Belfast Telegraph

Ex-Odyssey magnate Peter Curistan in fresh battle with Anglo

Belfast businessman Peter Curistan has launched a legal challenge to the validity of an administrator brought in to oversee a company which ran part of the Odyssey entertainment complex.

He has lodged papers at the High Court as part of a wider dispute with Anglo Irish Bank over a contested multi-million pound debt. Mr Curistan is director of Sheridan Millennium Ltd, which formerly owned a long-term lease on the Odyssey Pavilion area of bars and restaurants.

He is opposing Anglo's entitlement to bring in an administrator by claiming the company has no current liability to the bank.

Legal papers set out that the appointment came a day before a related High Court judgment which said a controversial deal involving the bank appeared "improper and unlawful".

Mr Curistan's legal team contend that the appointment of the administrator by Anglo does not comply with any of three statutory objectives to either:

  • rescue the company as a going concern;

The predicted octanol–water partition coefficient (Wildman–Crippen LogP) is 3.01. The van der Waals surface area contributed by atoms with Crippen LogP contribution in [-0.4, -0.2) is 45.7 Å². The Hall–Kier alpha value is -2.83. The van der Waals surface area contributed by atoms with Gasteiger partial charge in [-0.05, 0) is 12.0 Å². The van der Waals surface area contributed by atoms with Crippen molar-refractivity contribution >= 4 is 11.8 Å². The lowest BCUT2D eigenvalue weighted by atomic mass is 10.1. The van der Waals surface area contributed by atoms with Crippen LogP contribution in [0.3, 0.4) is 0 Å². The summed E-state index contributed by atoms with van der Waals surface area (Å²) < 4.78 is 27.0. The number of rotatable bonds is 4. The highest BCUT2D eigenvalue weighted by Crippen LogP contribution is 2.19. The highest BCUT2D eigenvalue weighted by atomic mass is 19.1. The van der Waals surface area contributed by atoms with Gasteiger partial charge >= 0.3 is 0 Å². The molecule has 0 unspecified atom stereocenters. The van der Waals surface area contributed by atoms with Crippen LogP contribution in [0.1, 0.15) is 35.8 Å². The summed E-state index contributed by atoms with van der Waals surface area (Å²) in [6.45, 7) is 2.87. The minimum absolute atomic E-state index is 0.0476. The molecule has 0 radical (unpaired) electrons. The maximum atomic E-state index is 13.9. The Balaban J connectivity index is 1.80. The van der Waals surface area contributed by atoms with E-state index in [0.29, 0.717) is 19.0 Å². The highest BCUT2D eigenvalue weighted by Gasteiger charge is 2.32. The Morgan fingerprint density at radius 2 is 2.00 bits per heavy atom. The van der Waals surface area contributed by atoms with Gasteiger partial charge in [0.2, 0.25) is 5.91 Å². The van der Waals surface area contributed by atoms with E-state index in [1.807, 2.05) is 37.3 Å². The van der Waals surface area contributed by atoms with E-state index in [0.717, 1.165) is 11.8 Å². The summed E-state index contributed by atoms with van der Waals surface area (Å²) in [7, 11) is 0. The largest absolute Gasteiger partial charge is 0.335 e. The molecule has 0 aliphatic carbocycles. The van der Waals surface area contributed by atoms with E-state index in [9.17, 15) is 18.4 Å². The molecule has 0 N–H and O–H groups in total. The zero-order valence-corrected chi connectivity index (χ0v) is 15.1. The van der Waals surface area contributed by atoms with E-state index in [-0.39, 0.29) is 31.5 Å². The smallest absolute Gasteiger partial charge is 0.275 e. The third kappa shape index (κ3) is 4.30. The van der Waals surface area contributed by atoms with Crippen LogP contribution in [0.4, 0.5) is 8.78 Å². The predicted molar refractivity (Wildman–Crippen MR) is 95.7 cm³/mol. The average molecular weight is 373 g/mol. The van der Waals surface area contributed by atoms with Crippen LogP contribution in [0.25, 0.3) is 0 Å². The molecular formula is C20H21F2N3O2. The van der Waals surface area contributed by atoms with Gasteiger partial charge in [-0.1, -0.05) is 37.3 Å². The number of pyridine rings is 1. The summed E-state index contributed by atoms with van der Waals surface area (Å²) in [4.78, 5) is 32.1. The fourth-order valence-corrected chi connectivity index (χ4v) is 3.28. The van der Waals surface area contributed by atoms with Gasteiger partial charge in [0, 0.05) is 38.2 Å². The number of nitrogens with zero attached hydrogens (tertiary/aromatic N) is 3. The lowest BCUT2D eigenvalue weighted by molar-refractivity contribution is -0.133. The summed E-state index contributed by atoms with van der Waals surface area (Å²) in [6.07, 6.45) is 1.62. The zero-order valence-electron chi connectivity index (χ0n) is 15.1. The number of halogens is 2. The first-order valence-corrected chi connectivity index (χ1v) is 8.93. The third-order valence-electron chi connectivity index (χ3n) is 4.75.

• achieve a better result for creditors than if it was wound up;
  • realise property to make a distribution to one or more secured or preferential creditors.

He has alleged in legal documents that Anglo may have sought to appoint an administrator to "stymie" current legal proceedings by Sheridan Millennium against the bank.

A further hearing of the case is due to take place in the High Court later this month.

In April another of Mr Curistan's firms secured an injunction to restrain Anglo from winding it up. With SML said to have owed up to £80m to the Anglo Irish Bank in 2009, Mr Curistan wanted a buyer for his lease on the pavilion where several bars and restaurants are located.

During the proposed sale, which involved getting a buyer prepared to take on the debts, the bank identified the company PBN as its preferred bidder. However, in November 2009 the bank decided to pull the plug on that deal.

It is disputed whether this was because PBN was asking for too much or that the bank did not want to make a non-resource loan to PBN because one of its owners was among 10 clients given non recourse loans totalling €451m (£390) to buy shares in the bank.

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